Investment Report Third Quarter 2020

The third quarter was generally positive for markets with momentum continuing, but at a much slower pace than during Q2. As ever, events in the US set the tone for global markets and the US Presidential election is imminent. Trump is easily the market’s favourite as a Biden victory would usher in higher taxes for business.

The US market is holding all-time highs, but Europe and the UK are still some 20% lower than the previous peak. The UK market has lagged, perhaps due to the ongoing Brexit negotiations. Asian markets are firmer, especially the Chinese market where economic growth is all but restored to pre-COVID levels.

The cheer that greeted the easing of lockdowns around the world has been replaced with caution that these may be reinstated.

In the UK, commercial property funds which were suspended, are about to reopen. We are reviewing the market now, to determine whether we will advise customers to remain invested.

All nations are grappling with the tension that exists between the need to keep economies moving and the need to keep populations safe and healthy and going forward, I suspect that this tension will also be played out in the markets.

Here is a chart of the FTSE All-share Index for the previous 12 months:

…and the previous 5 years:




I enclose tables showing the performance of all portfolios over various time periods to 30 September 2020:

Short-term performance

Long term performance


Cautious Portfolio

The Cautious Portfolio gained +0.7% over the quarter, underperforming its benchmark (the average mixed investment (20-60% shares) fund) which gained +1.2%. The cautious portfolio’s relative underweight allocation to the UK market was a positive factor, but one of our international funds produced poor returns and is now under review.

No changes were made to the portfolio this quarter.

Balanced Portfolio

The Balanced Portfolio gained +2.0% over the quarter, just outperforming its benchmark (the average mixed investment (40-80% shares) fund) which gained +1.9%.

Our in-line allocation to UK equities didn’t help performance, but Asian-focused funds we use from Fidelity (including an emerging market fund) really flew, benefiting from a recovery in the Chinese market.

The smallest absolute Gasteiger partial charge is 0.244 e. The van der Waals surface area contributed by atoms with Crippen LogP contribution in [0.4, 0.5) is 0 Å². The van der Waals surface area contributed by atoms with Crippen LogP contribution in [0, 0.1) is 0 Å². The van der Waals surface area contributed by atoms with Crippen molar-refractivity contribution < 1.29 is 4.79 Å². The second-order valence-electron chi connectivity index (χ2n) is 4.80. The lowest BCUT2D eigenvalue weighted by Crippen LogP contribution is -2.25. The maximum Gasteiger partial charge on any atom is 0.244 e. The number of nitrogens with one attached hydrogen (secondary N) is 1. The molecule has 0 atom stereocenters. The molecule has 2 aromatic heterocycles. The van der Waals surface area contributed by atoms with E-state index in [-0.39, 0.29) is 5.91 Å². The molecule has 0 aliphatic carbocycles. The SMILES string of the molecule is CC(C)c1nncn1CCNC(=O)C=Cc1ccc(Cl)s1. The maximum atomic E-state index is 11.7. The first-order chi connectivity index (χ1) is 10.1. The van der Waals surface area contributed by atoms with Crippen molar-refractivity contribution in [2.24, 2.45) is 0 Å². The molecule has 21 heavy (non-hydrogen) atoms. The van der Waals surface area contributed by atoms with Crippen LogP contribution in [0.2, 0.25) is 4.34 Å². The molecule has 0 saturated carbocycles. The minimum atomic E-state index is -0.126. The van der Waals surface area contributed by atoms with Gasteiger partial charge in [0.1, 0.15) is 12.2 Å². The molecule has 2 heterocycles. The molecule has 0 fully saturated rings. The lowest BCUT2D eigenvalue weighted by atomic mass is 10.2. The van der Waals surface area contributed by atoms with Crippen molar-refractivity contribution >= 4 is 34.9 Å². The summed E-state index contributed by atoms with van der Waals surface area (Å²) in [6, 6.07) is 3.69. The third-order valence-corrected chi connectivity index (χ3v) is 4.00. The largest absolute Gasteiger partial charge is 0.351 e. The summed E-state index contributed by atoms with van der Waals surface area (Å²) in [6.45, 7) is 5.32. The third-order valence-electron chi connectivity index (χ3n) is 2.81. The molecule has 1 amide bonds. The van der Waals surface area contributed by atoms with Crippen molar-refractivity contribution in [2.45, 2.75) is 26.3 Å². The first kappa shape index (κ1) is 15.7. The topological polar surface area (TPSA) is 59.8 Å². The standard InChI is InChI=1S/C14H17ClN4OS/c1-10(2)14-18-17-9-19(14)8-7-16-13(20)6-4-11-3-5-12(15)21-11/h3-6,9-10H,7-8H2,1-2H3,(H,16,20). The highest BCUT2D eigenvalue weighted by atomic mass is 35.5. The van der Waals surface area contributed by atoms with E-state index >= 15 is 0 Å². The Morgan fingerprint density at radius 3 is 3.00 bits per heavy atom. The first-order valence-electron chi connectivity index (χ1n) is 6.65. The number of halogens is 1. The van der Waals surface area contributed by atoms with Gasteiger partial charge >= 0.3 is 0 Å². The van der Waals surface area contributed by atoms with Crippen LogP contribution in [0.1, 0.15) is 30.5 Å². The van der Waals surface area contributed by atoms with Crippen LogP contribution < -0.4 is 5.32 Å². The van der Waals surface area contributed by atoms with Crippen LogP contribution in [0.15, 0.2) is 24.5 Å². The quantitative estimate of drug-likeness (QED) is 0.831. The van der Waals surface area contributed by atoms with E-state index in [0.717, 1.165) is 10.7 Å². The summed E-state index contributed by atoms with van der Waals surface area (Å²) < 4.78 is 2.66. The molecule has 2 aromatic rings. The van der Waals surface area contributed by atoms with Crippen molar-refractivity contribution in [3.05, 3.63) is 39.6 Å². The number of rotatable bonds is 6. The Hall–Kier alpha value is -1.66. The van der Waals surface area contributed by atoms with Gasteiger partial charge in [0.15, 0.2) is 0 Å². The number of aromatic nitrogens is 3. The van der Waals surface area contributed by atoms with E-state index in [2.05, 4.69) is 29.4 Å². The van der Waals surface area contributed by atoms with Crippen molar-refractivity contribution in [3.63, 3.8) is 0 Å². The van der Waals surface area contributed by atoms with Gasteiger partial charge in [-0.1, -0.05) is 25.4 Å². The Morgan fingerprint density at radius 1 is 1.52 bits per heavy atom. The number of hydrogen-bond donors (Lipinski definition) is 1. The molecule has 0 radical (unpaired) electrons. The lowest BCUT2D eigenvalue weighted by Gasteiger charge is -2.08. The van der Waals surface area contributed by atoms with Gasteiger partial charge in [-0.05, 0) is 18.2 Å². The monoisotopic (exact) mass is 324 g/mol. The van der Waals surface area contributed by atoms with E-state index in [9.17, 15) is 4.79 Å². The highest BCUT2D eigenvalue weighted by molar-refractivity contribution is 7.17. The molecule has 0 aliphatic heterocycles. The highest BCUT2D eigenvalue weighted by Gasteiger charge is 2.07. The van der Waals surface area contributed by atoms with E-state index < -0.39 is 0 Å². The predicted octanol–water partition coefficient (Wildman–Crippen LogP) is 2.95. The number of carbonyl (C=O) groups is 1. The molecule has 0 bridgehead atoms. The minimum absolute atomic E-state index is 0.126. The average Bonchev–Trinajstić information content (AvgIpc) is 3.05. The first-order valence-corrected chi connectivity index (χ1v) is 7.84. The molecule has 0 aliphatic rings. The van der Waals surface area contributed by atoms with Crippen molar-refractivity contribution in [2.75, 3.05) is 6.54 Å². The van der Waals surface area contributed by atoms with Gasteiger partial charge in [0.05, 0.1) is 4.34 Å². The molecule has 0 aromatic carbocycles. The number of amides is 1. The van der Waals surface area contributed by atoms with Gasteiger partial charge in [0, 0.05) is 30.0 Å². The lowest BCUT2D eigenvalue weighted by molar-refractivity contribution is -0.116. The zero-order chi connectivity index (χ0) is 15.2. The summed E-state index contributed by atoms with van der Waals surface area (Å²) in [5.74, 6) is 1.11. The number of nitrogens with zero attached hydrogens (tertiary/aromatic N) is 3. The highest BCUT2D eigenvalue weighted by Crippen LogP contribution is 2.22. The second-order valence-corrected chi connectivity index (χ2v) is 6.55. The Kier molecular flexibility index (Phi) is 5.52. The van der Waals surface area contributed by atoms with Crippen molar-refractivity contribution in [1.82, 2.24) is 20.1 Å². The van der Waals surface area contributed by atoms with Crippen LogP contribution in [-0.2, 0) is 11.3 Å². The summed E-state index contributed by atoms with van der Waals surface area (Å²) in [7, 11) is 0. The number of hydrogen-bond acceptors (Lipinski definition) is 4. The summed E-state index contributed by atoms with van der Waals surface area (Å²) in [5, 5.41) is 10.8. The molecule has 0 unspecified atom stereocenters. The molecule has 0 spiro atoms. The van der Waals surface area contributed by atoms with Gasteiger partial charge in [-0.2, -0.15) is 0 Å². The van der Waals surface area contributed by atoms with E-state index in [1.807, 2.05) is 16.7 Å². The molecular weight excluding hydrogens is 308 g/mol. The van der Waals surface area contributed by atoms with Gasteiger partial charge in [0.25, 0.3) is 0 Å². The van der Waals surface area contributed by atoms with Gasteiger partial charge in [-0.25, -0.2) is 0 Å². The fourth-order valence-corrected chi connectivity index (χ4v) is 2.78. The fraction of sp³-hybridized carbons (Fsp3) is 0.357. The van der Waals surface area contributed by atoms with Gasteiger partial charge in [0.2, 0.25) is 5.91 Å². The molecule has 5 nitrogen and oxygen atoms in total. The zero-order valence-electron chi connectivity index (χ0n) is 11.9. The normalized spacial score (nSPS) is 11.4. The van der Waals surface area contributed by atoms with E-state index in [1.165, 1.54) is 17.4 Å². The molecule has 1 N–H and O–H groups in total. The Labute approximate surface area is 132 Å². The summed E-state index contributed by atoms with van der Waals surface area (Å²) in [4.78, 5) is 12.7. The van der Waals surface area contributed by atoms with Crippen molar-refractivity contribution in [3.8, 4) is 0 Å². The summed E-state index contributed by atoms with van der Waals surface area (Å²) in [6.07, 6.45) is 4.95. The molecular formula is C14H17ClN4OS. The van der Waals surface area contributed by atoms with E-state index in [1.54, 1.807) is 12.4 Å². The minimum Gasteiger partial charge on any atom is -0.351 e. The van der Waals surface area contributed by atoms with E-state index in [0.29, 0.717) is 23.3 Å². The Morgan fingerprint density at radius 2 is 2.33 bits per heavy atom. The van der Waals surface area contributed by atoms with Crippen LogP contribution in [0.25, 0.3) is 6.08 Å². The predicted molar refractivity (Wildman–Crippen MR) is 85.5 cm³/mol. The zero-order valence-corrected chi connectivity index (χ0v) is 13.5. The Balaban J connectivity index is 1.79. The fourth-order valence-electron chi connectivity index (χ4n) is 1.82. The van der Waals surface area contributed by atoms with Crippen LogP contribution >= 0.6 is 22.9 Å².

No changes were made to the portfolio this quarter.

Adventurous Portfolio

The Adventurous Portfolio gained +2.8% over the quarter, outperforming its benchmark (the average Flexible fund) which gained +2.3%.

Fund selection in the international and Asian markets boosted returns as Liontrust and Fidelity produced strong gains in these areas.

No changes were made to the portfolio this quarter.


I mentioned the US election – I’d guess what could be much worse than a Biden victory (from a market point of view) is Trump refusing to leave the White House. Time will tell on that issue.

The US markets have also been waiting for a large stimulus package that is under negotiation, but Trump has blocked this and that has been a negative.

There are still plenty of COVID concerns; trying to keep the economy open whilst also keeping citizens safe is a very difficult balancing act for any government.  Fortunately, the effects are felt by certain sectors (such as tourism and hospitality) whereas for much of the economy its business as usual.

The valuation of markets (UK excepted) is relatively high, although there’s some value in Europe and Asia. We have reasonable allocations to these areas.


One figure caught my eye when penning this report; Our Cautious Portfolio has posted a one-year gain of +3.6%. This compares with a one-year loss on the FT All-share Index of -16.9%. The two aren’t strictly comparable, but an investment solution that consisted solely of UK assets would look poor indeed – even if it included a lot of low-risk components.


Jim Aitkenhead BA(Hons)Econ FCII APFS ACSI

Chartered Financial Planner